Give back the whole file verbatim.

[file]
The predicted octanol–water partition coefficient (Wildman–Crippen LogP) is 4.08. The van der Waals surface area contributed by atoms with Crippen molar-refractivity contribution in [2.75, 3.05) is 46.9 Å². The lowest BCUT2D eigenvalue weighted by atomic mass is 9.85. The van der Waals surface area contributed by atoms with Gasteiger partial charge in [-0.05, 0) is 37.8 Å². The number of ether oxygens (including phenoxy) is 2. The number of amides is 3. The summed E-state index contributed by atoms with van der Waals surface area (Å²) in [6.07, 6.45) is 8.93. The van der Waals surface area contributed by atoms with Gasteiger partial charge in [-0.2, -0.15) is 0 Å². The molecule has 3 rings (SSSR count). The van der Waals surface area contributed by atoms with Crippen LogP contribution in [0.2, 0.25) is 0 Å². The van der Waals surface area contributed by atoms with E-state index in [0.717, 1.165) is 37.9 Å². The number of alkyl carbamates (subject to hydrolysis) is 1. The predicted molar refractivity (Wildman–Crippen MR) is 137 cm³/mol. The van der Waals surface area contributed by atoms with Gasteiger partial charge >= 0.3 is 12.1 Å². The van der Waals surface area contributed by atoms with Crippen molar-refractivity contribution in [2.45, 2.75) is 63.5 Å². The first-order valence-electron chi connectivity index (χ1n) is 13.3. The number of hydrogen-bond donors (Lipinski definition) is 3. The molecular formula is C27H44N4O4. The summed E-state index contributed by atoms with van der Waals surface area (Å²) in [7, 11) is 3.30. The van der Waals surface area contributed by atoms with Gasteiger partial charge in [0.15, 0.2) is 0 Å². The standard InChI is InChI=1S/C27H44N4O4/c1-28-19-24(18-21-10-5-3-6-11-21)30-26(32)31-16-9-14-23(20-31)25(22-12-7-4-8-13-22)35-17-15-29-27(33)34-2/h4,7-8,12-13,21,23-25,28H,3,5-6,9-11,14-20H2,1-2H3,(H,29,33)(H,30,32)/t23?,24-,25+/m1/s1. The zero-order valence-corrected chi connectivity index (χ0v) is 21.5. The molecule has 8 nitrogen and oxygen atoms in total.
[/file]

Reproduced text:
The predicted octanol–water partition coefficient (Wildman–Crippen LogP) is 4.08. The van der Waals surface area contributed by atoms with Crippen molar-refractivity contribution in [2.75, 3.05) is 46.9 Å². The lowest BCUT2D eigenvalue weighted by atomic mass is 9.85. The van der Waals surface area contributed by atoms with Gasteiger partial charge in [-0.05, 0) is 37.8 Å². The number of ether oxygens (including phenoxy) is 2. The number of amides is 3. The summed E-state index contributed by atoms with van der Waals surface area (Å²) in [6.07, 6.45) is 8.93. The van der Waals surface area contributed by atoms with Gasteiger partial charge in [-0.2, -0.15) is 0 Å². The molecule has 3 rings (SSSR count). The van der Waals surface area contributed by atoms with Crippen LogP contribution in [0.2, 0.25) is 0 Å². The van der Waals surface area contributed by atoms with E-state index in [0.717, 1.165) is 37.9 Å². The number of alkyl carbamates (subject to hydrolysis) is 1. The predicted molar refractivity (Wildman–Crippen MR) is 137 cm³/mol. The van der Waals surface area contributed by atoms with Gasteiger partial charge >= 0.3 is 12.1 Å². The van der Waals surface area contributed by atoms with Crippen molar-refractivity contribution in [2.45, 2.75) is 63.5 Å². The first-order valence-electron chi connectivity index (χ1n) is 13.3. The number of hydrogen-bond donors (Lipinski definition) is 3. The molecular formula is C27H44N4O4. The summed E-state index contributed by atoms with van der Waals surface area (Å²) in [7, 11) is 3.30. The van der Waals surface area contributed by atoms with Gasteiger partial charge in [0.15, 0.2) is 0 Å². The standard InChI is InChI=1S/C27H44N4O4/c1-28-19-24(18-21-10-5-3-6-11-21)30-26(32)31-16-9-14-23(20-31)25(22-12-7-4-8-13-22)35-17-15-29-27(33)34-2/h4,7-8,12-13,21,23-25,28H,3,5-6,9-11,14-20H2,1-2H3,(H,29,33)(H,30,32)/t23?,24-,25+/m1/s1. The zero-order valence-corrected chi connectivity index (χ0v) is 21.5. The molecule has 8 nitrogen and oxygen atoms in total.